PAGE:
Think you’re not a marketer? Think again. We’re all marketers, bloggers or not, because we’re all to some degree “selling” something. Whether that something is an idea, a lifestyle, a product, or an experience, we can all benefit from learning the basic principles of effective marketing. In fact, as far as I’m concerned, it’s impossible to succeed in ANY endeavor without some degree of marketing knowledge.
I talk a lot about marketing because, well, it’s the coolest!! I see it everywhere I look, and watching the latest Hunger Games movie was no exception. To me, this series has always had some pretty poignant marketing lessons to teach us, but I especially enjoyed watching Mockingjay Part One through my “marketing glasses”. There’s a lot to be learned from the story there for bloggers such as ourselves, and today I’ll talk a bit about what I picked up from it.
Of course, if there’s anything you think I’ve missed by the end of the post, I hope you’ll let me know in the comments!
Branding is Everything
My husband insists that Cinna, the designer of the iconic outfits that first endeared Mockingjay’s heroine to the public, is the real hero behind the Hunger Games story. Why? Because those outfits turned her into a symbol for courage and gave her a distinctive brand identity that inspired a revolution.
I know. We’re a couple of marketing nerds aren’t we? Yup.
Whether you meant to or not, you’ve been creating a brand for yourself since you started blogging. Everything from your social media cover photos to the fonts on your site gives your audience a feel for who you are and what they can expect from you.
What message are they receiving? It’s tough to say. It might be worth asking a trusted friend or another blogger to take a look and give you their impressions.
Do you stand out? Do you impress? Do you inspire? Do you appear friendly or standoffish?
Branding matters. But it makes no difference to figure out your branding if you’re not clear about your goals.
Authenticity Creates a Lovable Brand
Readers/customers want to see who you really are. It helps them trust you.
Sometimes bloggers feel like they have to represent themselves as flawless in order to be respected, but in my opinion, it’s more fun to read posts by bloggers who aren’t afraid to embrace their imperfections.
It’s the flaws that set us apart and connect us with each other. Don’t be afraid to let your readers see you make mistakes from time to time.
Social media is a great place for this. The things we share can say a lot about who’s behind your blog. What are your posts/photos/status updates saying about you?
Humility is Essential
The “reluctant hero” archetype is used by lots of writers, and the author of the Hunger Games series is most definitely one of them. Katniss continues to make clear in Mockingjay that she has no desire to be the leader of the growing rebellion… but yet, like it or not, she is more or less forced to assume that role.
Why does this need to be the case? Because generally, people are more inclined to look up to people who are humble. If someone steps up and says, “follow me, look how great I am” it’s often seen as off-putting. We naturally feel skeptical of such people, whether or not they actually are as great as they seem to think they are.
Why do I bring this up? Because often I find myself reading blog posts that could use a bit more humility.
Now, don’t get me wrong. It’s every good blogger’s job to provide useful information. But there’s a difference between sharing what works for you and bragging about how you’ve got everything figured out. It’s a fine line, but it’s one we should do our very best not to cross.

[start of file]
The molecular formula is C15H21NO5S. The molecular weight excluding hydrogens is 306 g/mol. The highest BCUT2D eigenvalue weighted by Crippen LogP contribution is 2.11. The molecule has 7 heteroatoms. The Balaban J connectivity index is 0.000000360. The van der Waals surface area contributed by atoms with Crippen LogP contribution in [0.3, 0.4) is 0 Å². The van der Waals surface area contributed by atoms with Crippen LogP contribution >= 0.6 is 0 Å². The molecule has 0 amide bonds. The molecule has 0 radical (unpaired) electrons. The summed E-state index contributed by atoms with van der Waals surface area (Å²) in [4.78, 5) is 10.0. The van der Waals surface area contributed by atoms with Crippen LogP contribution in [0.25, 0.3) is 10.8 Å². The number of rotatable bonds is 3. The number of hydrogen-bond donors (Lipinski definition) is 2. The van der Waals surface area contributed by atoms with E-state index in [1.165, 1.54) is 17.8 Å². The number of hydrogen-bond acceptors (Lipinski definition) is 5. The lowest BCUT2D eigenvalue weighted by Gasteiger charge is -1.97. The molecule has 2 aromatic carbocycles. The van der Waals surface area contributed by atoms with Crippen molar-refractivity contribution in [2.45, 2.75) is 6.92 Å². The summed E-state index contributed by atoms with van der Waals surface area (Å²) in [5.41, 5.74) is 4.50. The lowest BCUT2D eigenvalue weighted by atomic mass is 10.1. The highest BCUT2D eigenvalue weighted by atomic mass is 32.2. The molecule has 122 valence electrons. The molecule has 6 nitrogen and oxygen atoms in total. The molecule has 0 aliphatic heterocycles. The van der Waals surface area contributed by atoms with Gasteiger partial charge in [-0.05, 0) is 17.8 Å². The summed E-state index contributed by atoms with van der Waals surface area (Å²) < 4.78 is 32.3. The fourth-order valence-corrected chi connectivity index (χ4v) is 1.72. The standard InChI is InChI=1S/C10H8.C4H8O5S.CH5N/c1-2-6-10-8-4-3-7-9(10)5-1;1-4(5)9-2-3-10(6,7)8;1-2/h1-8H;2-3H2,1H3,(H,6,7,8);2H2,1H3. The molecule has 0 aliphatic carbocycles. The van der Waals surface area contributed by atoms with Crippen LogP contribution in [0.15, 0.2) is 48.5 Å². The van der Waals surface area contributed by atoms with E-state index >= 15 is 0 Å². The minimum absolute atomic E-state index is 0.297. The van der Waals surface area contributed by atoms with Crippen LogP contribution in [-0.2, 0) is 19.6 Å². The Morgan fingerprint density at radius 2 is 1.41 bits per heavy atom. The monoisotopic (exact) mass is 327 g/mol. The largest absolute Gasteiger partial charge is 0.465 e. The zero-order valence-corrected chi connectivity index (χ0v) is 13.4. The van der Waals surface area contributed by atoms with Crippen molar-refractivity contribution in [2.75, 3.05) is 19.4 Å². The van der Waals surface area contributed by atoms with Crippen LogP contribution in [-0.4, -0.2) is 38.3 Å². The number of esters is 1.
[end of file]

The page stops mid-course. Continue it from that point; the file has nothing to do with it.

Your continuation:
Whether you’re marketing a blog post or a product, if your audience feels talked down to, they’ll tune you out. Period.
Some people I know, after watching Mockingjay, thought that the character of Katniss was a bit TOO reluctant to really be a hero. This is a danger for bloggers and marketers as well.
The other side of the coin with humility is that it IS okay, if not essential, to be confident. For me, I try to walk this line by blogging confidently about things I’ve learned, but always trying to give credit where it’s due and acknowledging the possibility that others might do things differently and that’s okay.
The “this is what works for me and/or people I know, now tell me what works for you” kind of approach helps establish a tone of humility.
Also, it can be helpful to throw in a mention or two of your imperfections in each post. People like to know you’re human, it makes them like you more. Don’t you think?
Passion is Contagious
In Mockingjay, the characters discover that where Katniss really shines is in the heat of battle, where she has the opportunity to show her natural courage and empathy for those who are suffering.
Those situations awaken her true passion: helping those who cannot help themselves. This is particularly significant in Mockingjay because early in the movie they try to shoot propaganda videos for their cause on a sound stage, but soon discover that she can’t perform in an artificial setting (but more on that later).
When Katniss has the opportunity to see people who are suffering and help those who are hurting, her passion awakens and she assumes the role of the leader of the movement. Passion was the missing ingredient.
Passion is contagious. Do you love your subject matter? It shows. If you’re just “phoning it in”, it might be time to find a new niche.
Once you find your passion, the thing that makes you feel excited to get up in the morning, the driving force behind all your activities online, you should be able to formulate a clear plan for your blog and your online presence. When everything you publish reflects that goal and your passion, the right kinds of people will start to gravitate toward you.
Over to You
What do you think? Have you seen the movie? Do you ever think about it this way?